Heat conduction problem in many engineering situations has been analyzed by using the heat conduction equation based on the classical Fourier model. However, Fourier's law implies that any thermal disturbances on a body is instantaneously felt throughout the body, that is, the propagation speed of thermal disturbances is infinite. Clearly, this phenomenon is the paradoxical result from the physical point of view due to the fact that thermal waves travel with a finite speed. Despite this apparent paradox, the classical heat conduction equation based on Fourier model is quite acceptable for the majority of practical situations. However, it fails to adequately predict temperatures in situations for extremely short periods of time, extreme temperature gradients, and temperatures near absolute zero. Therefore, non-Fourier model has been used to alleviate these shortcomings in the analysis of the temperature field in the laser applications. The present study is concerned with the temperature response in an ortho tropic medium due to axisymmetric surface laser sources. The surface sources are activated on the solid surface with very high heat flux for a short period of time. Both the semi-infinite and finite medium are considered and the effect of the thermal reflection is observed in the finite medium. Most pulsed solid state lasers operate in the lowest-order spatial mode which is known as Gaussian mode. Since many high power CO2 lasers generally produce a complicated mixture of the Gaussian and doughnut modes, The two modes are considered in this study. The differences between the non-Fourier model and Fourier model have been compared, and the effects of both the isotropic and orthotropic property of the medium on the temperature field have been considered.
Jeong, J.Y.; Ryou, H.S.
1997-03-01
Heat transfer characteristics and flow structure in turbulent flows through a flat plate three-dimensional turbulent boundary layer containing built-in vortex generators have been analyzed by means of the space marching Crank-Nicolson finite difference method. The method solves the slender flow approximation of the steady three-dimensional Navier-Stokes and energy equations. This study used the eddy diffusivity model and standard {kappa}-{epsilon} model to predict heat transfer and flow field in the turbulent flow with imbedded longitudinal vortex. The results show boundary layer distortion due to vortices, such as strong spanwise flow divergence and boundary layer thinning. The heat transfer and skin friction show relatively good results in comparison with experimental data. The vortex core moves slightly away from the wall and grows slowly; consequently, the vortex influences the flow over a very long distance downstream. The enhancement of the heat transfer in the vicinity of the wall is due to the increasing spanwise separation of the vortices as they develop in the streamwise direction.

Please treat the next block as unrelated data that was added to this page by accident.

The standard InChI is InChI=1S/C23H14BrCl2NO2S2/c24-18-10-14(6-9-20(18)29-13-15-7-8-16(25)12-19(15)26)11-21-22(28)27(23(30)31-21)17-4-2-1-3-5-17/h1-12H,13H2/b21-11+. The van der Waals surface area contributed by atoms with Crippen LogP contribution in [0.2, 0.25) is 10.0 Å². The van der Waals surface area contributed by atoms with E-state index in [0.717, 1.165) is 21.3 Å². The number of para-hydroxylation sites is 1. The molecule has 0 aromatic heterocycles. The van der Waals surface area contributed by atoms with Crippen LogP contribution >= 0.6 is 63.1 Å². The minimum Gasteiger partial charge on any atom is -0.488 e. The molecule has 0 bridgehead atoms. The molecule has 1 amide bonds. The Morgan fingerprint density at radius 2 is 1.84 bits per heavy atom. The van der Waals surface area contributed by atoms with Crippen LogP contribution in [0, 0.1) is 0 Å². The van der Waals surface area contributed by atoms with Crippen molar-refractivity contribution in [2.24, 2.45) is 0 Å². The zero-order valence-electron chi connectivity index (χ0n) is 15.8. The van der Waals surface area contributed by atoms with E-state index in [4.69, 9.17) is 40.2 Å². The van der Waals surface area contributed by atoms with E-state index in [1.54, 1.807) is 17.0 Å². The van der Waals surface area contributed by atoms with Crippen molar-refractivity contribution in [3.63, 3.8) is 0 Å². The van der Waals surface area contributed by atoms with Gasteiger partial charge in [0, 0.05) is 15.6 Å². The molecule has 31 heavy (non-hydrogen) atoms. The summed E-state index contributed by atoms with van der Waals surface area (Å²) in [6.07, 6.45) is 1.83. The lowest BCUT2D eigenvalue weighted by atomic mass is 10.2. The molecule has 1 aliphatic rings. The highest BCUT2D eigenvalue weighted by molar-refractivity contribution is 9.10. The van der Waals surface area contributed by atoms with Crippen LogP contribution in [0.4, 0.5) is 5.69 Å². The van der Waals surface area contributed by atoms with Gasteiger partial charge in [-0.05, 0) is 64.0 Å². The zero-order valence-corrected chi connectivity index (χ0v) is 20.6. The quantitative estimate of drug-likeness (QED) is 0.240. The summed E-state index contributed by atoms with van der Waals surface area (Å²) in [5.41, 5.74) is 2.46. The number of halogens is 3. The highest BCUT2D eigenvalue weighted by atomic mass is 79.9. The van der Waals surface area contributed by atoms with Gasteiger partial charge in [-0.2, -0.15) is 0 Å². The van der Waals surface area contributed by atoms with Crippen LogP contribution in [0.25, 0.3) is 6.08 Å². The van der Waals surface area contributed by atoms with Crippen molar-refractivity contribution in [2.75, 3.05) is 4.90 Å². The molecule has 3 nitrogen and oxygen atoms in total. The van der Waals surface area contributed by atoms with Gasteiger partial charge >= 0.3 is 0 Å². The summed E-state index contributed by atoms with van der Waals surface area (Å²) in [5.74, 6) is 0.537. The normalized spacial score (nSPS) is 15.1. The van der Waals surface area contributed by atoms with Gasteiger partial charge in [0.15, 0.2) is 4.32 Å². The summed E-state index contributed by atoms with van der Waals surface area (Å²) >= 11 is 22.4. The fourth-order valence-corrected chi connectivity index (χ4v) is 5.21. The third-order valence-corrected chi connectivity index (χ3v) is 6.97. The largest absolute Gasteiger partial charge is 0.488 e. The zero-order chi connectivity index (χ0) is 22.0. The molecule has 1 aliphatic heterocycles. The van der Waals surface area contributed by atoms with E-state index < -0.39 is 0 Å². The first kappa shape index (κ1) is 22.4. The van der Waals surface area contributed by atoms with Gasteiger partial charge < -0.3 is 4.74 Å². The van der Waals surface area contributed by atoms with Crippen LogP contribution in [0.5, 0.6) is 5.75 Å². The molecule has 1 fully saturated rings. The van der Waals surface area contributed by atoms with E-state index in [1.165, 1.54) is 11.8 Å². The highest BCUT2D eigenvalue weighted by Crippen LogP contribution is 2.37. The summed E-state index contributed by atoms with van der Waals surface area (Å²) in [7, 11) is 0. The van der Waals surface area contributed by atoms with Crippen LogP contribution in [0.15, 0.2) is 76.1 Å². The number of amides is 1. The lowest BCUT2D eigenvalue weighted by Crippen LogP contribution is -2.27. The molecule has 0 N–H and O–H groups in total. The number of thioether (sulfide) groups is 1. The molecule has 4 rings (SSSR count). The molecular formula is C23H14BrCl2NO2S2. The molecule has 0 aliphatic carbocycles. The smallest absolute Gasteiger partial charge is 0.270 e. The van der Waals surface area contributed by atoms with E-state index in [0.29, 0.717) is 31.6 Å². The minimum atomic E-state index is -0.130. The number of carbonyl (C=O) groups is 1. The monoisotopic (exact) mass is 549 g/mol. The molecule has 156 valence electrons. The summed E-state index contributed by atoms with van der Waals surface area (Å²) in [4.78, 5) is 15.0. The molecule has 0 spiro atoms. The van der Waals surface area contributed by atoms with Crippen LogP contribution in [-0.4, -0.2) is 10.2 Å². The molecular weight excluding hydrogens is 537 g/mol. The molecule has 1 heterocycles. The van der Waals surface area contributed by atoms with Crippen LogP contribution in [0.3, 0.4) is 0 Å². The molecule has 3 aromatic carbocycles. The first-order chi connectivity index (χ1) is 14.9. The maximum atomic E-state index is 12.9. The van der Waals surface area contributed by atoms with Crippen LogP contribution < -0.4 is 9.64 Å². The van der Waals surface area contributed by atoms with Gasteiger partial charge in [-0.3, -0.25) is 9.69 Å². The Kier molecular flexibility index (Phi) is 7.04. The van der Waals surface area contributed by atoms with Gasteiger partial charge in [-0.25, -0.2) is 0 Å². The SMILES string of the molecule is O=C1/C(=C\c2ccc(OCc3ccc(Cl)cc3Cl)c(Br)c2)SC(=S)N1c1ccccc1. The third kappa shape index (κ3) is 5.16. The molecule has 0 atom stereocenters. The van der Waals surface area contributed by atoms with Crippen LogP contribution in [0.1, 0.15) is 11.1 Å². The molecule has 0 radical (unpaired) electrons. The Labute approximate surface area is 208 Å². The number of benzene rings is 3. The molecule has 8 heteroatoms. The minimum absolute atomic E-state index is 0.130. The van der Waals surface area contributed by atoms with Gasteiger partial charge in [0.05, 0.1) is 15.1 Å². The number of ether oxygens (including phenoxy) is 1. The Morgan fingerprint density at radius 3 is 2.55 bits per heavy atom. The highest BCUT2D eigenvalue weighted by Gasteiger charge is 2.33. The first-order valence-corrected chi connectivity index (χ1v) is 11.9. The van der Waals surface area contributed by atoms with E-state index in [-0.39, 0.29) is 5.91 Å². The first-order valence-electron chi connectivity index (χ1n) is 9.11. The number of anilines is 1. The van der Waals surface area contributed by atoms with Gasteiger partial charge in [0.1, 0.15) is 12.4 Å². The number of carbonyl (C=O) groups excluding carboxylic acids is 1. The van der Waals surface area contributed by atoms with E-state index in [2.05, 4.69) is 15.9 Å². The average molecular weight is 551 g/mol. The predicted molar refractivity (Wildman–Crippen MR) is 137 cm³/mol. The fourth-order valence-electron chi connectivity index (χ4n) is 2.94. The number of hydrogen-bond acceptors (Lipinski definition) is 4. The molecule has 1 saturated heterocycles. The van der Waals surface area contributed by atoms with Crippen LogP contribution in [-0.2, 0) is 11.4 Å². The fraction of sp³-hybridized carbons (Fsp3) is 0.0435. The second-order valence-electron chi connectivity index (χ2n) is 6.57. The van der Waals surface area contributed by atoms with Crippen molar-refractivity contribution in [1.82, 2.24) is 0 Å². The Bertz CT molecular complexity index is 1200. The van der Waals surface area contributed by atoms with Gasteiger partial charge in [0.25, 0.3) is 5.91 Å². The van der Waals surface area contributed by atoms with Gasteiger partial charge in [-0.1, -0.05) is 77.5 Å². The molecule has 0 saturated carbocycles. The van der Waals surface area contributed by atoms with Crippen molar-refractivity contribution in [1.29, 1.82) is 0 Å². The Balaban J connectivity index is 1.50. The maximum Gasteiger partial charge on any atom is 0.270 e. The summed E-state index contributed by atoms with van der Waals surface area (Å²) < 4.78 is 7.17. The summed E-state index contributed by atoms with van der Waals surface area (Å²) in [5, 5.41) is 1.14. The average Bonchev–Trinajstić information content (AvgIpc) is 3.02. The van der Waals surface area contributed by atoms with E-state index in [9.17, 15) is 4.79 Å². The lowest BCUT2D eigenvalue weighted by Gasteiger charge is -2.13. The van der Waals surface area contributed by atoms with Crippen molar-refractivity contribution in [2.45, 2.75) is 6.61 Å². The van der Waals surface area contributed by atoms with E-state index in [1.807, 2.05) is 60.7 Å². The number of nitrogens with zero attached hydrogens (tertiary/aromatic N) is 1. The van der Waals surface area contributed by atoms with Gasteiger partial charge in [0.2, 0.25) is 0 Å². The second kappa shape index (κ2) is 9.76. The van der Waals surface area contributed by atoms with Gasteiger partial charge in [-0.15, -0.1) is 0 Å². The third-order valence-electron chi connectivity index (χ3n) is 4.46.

MHD Simulations of a Moving Subclump with Heat Conduction
Naoki Asai; Naoya Fukuda; Ryoji Matsumoto
2004-12-15
High resolution observations of cluster of galaxies by Chandra have revealed the existence of an X-ray emitting comet-like galaxy C153 in the core of cluster of galaxies A2125. The galaxy C153 moving fast in the cluster core has a distinct X-ray tail on one side, obviously due to ram pressure stripping, since the galaxy C153 crossed the central region of A2125. The X-ray emitting plasma in the tail is substantially cooler than the ambient plasma. We present results of two-dimensional magnetohydrodynamic simulations of the time evolution of a subclump like C153 moving in magnetized intergalactic matter. Anisotropic heat conduction is included. We found that the magnetic fields are essential for the existence of the cool X-ray tail, because in non-magnetized plasma the cooler subclump tail is heated up by isotropic heat conduction from the hot ambient plasma and does not form such a comet-like tail.
NASA Technical Reports Server (NTRS)
Kachanov, Mark
1998-01-01
Analysis of the effective thermal conductivity of ceramic coatings and its relation to the microstructure continued. Results (obtained in Task 1) for the three-dimensional problem of heat conduction in a solid containing an inclusion (or, in particular, cavity - thermal insulator) of the ellipsoidal shape, were further advanced in the following two directions: (1) closed form expressions of H tensor have been derived for special cases of ellipsoidal cavity geometry: spheroid, crack-like spheroidal cavity and needle shaped spheroidal cavity; (2) these results for one cavity have been incorporated to construct heat energy potential for a solid with many spheroidal cavities (in the approximation of non-interacting defects). This problem constitutes a basic building block for further analyses.